A white box is a nightmare for Huawei’s planned dominance built around proprietary technology. “White Box Doubts Keep Huawei on Outside of O-RAN Alliance,” an industry publication headlined. While Nokia and Ericsson have joined the effort to create an open and interoperable RAN, Huawei has balked—and for obvious reasons. The Chinese company’s rationale for not supporting openness is the tried and true technique of hiding behind a technological smokescreen. The company announced their research had—surprise!—revealed that white box performance lagged Huawei’s proprietary equipment.

Amazingly Huawei and the U.S. attorney general appear to be delivering the same message. Only the old technologies work, any improvement is, in the attorney general’s words, “pie-in-the-sky.”

The attorney general described O-RAN as “completely untested, and would take many years to get off the ground.” Such a judgment would appear to come as a surprise to Vodaphone, the largest wireless carrier outside of China. “We are pleased with trials of OpenRAN and are ready to fast track it into Europe,” Vodaphone Group CEO Nick Reed announced. Putting their money where their tech is, Vodaphone announced a request for quotes to incorporate O-RAN into all its European networks—more than 100,000 cell sites.

In the United States, AT&T has already reoriented to software-defined networks. Randall Stephenson, AT&T’s CEO, told an investor conference the company’s networks, “would have been considered unconventional five years ago.” By moving from hardware to software, Stephenson said, “we innovate our way out of this competitive quagmire where everyone is talking about Huawei.”

Warner-Burr Legislation

Taking advantage of how 5G is still in its early stages, Sens. Burr and Warner, the Chairman and Vice Chairman of the U.S. Senate Intelligence Committee respectively, have a different response to the Huawei challenge. They have introduced legislation to expedite the evolution to O-RAN.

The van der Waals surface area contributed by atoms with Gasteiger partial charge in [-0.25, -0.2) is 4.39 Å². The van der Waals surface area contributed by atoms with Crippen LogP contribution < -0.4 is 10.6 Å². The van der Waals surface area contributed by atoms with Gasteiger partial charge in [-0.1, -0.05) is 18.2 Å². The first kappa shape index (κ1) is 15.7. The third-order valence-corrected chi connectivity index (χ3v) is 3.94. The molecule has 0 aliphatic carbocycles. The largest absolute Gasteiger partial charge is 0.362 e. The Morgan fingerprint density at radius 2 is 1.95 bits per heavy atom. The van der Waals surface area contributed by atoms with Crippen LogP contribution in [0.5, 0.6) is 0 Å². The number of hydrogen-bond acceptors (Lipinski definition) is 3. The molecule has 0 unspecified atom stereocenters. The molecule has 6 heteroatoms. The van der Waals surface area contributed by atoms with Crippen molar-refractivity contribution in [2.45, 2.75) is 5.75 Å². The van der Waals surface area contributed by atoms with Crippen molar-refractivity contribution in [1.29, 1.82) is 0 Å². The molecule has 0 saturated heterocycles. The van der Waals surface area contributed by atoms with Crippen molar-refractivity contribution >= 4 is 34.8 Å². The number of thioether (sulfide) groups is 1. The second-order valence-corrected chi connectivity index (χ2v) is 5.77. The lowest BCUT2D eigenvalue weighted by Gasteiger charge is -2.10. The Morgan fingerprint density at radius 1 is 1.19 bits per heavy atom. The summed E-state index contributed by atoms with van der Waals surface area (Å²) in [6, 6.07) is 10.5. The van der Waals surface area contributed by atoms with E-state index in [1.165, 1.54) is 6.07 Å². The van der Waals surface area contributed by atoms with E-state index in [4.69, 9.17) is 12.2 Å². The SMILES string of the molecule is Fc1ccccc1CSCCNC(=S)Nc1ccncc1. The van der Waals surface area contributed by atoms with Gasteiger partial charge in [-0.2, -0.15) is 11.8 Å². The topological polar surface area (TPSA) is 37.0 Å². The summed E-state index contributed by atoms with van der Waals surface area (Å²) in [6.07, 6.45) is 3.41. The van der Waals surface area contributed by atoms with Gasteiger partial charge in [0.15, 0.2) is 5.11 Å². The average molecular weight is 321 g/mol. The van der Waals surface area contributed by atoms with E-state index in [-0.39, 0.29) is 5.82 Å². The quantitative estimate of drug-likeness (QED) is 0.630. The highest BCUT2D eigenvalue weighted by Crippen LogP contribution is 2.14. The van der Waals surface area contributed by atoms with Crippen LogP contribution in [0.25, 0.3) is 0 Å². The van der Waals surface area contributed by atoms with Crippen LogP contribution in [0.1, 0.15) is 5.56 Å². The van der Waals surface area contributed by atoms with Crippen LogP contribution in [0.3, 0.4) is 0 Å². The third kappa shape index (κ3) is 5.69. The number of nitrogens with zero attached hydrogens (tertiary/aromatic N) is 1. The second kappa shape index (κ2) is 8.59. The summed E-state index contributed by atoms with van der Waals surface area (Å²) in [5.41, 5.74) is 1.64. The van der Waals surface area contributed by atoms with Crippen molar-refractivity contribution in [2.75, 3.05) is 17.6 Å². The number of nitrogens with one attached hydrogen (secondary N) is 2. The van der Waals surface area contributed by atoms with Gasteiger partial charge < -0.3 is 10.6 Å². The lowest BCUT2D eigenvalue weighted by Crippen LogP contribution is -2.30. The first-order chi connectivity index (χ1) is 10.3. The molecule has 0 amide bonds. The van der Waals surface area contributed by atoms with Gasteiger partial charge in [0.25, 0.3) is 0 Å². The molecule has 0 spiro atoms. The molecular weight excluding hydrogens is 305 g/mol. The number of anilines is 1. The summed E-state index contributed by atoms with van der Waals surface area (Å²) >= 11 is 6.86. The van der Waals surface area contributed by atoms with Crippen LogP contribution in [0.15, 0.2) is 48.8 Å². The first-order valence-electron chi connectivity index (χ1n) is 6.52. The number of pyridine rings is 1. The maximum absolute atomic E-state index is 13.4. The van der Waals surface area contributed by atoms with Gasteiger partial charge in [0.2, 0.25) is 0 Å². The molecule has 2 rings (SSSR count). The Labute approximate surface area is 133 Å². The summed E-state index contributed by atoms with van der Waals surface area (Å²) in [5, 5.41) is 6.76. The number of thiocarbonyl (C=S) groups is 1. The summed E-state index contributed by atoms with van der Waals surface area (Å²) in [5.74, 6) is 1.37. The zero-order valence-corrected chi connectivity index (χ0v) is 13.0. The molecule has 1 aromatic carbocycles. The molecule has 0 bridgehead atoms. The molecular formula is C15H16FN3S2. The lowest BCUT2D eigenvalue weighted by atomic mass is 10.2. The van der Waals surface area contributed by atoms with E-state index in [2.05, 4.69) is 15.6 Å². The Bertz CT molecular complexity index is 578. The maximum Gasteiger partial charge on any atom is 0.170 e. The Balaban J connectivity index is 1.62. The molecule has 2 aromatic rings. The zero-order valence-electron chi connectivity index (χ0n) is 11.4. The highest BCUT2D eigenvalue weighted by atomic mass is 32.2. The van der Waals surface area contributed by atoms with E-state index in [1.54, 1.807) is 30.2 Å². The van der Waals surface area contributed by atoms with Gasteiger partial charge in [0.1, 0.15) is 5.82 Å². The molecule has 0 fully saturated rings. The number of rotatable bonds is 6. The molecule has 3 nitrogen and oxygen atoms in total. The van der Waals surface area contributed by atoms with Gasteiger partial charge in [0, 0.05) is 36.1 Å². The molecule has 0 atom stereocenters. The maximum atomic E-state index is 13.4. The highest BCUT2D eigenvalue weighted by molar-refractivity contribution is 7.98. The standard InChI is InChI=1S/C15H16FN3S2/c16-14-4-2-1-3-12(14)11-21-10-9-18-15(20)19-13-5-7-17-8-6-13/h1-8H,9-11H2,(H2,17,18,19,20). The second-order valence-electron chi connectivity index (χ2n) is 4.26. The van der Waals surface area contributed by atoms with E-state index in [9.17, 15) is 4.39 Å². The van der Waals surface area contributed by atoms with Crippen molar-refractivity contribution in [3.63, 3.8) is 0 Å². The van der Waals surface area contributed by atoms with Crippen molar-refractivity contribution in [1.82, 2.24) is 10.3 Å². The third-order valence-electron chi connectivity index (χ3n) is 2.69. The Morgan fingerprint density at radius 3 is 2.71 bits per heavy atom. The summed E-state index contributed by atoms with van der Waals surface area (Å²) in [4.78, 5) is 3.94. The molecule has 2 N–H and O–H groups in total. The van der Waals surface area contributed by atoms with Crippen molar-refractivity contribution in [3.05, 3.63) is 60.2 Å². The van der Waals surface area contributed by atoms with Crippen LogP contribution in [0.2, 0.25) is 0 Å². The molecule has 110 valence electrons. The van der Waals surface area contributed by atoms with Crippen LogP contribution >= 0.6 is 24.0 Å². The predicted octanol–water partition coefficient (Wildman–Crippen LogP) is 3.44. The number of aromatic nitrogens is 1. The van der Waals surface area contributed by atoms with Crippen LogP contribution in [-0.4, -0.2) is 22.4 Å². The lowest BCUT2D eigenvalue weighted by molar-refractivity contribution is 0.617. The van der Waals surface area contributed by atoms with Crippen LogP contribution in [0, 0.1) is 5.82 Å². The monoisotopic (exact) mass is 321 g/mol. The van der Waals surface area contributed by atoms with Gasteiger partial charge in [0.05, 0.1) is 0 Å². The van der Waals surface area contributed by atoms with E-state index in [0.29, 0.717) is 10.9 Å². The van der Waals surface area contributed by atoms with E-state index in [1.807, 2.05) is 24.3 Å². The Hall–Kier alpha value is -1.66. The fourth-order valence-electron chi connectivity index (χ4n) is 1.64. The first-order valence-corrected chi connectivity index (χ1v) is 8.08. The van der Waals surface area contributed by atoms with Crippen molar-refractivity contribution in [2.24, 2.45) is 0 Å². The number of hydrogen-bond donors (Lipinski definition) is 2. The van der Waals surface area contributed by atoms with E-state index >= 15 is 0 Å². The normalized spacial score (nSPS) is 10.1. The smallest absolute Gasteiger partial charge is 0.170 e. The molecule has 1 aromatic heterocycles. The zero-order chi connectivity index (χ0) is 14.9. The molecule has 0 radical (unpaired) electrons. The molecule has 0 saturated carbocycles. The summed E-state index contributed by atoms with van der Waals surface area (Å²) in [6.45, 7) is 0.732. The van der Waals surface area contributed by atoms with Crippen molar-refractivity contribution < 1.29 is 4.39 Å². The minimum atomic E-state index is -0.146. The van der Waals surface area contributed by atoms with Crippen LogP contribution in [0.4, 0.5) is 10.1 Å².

Huawei wins under the old way of building telecom networks, Warner and Burr reasoned—so why not change the rules? Their “Utilizing Strategic Allied (USA) Telecommunications Act” (S. 3189) charts a course clear course forward at a time when the Trump administration is bouncing around.

As industry analyst Roger Entner has observed of O-RAN, “more funding will accelerate everything.” This is precisely what the Warner-Burr bill does by authorizing at least $750 million to create an open architecture research and development fund. Adding to existing developments through additional funding can cement the progress that has already been made.

In addition, the Warner-Burr bill recognizes that success in such an undertaking requires a multinational effort. Thus, the bill authorizes another $500 million for a Multilateral Telecommunications Security Fund, “to accelerate the adoption of trusted and secure equipment globally and to encourage multilateral participation.”

Leadership is About What’s Next

A time-tested maxim is that leadership is about preparing for what’s next, not what was last. The contrast between the Warner-Burr proposal and the bouncing around of the Trump administration is a stark illustration of looking forward versus looking backward.

The president got his headline proclaiming how 5G is a “race America must win.” But in the absence of a firm hand on the steering wheel—presidential vision and leadership beyond tweets and photo ops—it should not be surprising that there is no coordinated strategy among the various components of the U.S. government. As a result, the different parts of the executive branch are acting like bumper cars careening into each other while going in circles.

Google and AT&T are general, unrestricted donors to the Brookings Institution. The findings, interpretations, and conclusions posted in this piece are solely those of the authors and not influenced by any donation.